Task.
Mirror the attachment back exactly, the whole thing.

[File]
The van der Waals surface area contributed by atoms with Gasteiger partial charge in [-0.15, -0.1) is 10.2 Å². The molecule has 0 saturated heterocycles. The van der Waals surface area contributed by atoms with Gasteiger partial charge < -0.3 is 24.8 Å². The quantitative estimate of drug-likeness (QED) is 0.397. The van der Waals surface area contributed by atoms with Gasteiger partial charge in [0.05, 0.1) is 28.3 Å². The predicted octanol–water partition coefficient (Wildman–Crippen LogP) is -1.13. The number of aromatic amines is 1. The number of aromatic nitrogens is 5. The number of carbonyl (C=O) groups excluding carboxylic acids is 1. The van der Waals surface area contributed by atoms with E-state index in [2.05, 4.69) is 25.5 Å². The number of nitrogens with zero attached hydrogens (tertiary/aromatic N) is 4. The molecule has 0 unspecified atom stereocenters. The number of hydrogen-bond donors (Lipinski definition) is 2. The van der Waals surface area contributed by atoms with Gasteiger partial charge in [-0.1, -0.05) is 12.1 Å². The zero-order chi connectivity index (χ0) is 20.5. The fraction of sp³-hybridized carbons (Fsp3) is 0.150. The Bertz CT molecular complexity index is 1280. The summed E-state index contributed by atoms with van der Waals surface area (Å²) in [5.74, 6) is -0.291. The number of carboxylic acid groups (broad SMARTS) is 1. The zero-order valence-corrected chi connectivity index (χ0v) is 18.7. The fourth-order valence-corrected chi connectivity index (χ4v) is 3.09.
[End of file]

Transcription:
The van der Waals surface area contributed by atoms with Gasteiger partial charge in [-0.15, -0.1) is 10.2 Å². The molecule has 0 saturated heterocycles. The van der Waals surface area contributed by atoms with Gasteiger partial charge < -0.3 is 24.8 Å². The quantitative estimate of drug-likeness (QED) is 0.397. The van der Waals surface area contributed by atoms with Gasteiger partial charge in [0.05, 0.1) is 28.3 Å². The predicted octanol–water partition coefficient (Wildman–Crippen LogP) is -1.13. The number of aromatic amines is 1. The number of aromatic nitrogens is 5. The number of carbonyl (C=O) groups excluding carboxylic acids is 1. The van der Waals surface area contributed by atoms with E-state index in [2.05, 4.69) is 25.5 Å². The number of nitrogens with zero attached hydrogens (tertiary/aromatic N) is 4. The molecule has 0 unspecified atom stereocenters. The number of hydrogen-bond donors (Lipinski definition) is 2. The van der Waals surface area contributed by atoms with Gasteiger partial charge in [-0.1, -0.05) is 12.1 Å². The zero-order chi connectivity index (χ0) is 20.5. The fraction of sp³-hybridized carbons (Fsp3) is 0.150. The Bertz CT molecular complexity index is 1280. The summed E-state index contributed by atoms with van der Waals surface area (Å²) in [5.74, 6) is -0.291. The number of carboxylic acid groups (broad SMARTS) is 1. The zero-order valence-corrected chi connectivity index (χ0v) is 18.7. The fourth-order valence-corrected chi connectivity index (χ4v) is 3.09.